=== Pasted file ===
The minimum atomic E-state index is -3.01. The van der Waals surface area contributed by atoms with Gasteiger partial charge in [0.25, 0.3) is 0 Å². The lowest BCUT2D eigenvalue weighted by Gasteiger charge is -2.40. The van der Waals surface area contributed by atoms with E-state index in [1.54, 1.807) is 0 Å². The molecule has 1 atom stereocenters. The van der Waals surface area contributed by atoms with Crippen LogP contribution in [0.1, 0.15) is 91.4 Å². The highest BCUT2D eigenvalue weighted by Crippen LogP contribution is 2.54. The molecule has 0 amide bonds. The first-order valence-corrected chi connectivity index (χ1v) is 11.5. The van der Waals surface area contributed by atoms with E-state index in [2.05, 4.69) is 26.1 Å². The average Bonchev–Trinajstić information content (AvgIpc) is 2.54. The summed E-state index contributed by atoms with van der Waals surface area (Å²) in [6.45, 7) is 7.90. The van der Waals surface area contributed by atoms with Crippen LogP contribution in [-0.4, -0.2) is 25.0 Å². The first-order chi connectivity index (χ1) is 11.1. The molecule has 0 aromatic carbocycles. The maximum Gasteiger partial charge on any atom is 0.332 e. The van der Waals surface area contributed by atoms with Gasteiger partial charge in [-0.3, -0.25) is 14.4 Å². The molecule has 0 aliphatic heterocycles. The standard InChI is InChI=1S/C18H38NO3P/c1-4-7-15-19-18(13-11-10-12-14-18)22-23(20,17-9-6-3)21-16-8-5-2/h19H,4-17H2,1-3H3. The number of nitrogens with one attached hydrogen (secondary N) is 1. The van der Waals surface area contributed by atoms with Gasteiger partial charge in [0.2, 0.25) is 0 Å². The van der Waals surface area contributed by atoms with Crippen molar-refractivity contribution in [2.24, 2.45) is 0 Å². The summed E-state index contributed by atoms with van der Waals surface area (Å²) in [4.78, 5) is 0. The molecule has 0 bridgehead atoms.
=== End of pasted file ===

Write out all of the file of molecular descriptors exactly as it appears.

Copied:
The minimum atomic E-state index is -3.01. The van der Waals surface area contributed by atoms with Gasteiger partial charge in [0.25, 0.3) is 0 Å². The lowest BCUT2D eigenvalue weighted by Gasteiger charge is -2.40. The van der Waals surface area contributed by atoms with E-state index in [1.54, 1.807) is 0 Å². The molecule has 1 atom stereocenters. The van der Waals surface area contributed by atoms with Crippen LogP contribution in [0.1, 0.15) is 91.4 Å². The highest BCUT2D eigenvalue weighted by Crippen LogP contribution is 2.54. The molecule has 0 amide bonds. The first-order valence-corrected chi connectivity index (χ1v) is 11.5. The van der Waals surface area contributed by atoms with E-state index in [2.05, 4.69) is 26.1 Å². The average Bonchev–Trinajstić information content (AvgIpc) is 2.54. The summed E-state index contributed by atoms with van der Waals surface area (Å²) in [6.45, 7) is 7.90. The van der Waals surface area contributed by atoms with Crippen LogP contribution in [-0.4, -0.2) is 25.0 Å². The first-order chi connectivity index (χ1) is 11.1. The molecule has 0 aromatic carbocycles. The maximum Gasteiger partial charge on any atom is 0.332 e. The van der Waals surface area contributed by atoms with Gasteiger partial charge in [-0.3, -0.25) is 14.4 Å². The molecule has 0 aliphatic heterocycles. The standard InChI is InChI=1S/C18H38NO3P/c1-4-7-15-19-18(13-11-10-12-14-18)22-23(20,17-9-6-3)21-16-8-5-2/h19H,4-17H2,1-3H3. The number of nitrogens with one attached hydrogen (secondary N) is 1. The van der Waals surface area contributed by atoms with Gasteiger partial charge in [0.2, 0.25) is 0 Å². The van der Waals surface area contributed by atoms with Crippen molar-refractivity contribution in [2.24, 2.45) is 0 Å². The summed E-state index contributed by atoms with van der Waals surface area (Å²) in [4.78, 5) is 0. The molecule has 0 bridgehead atoms.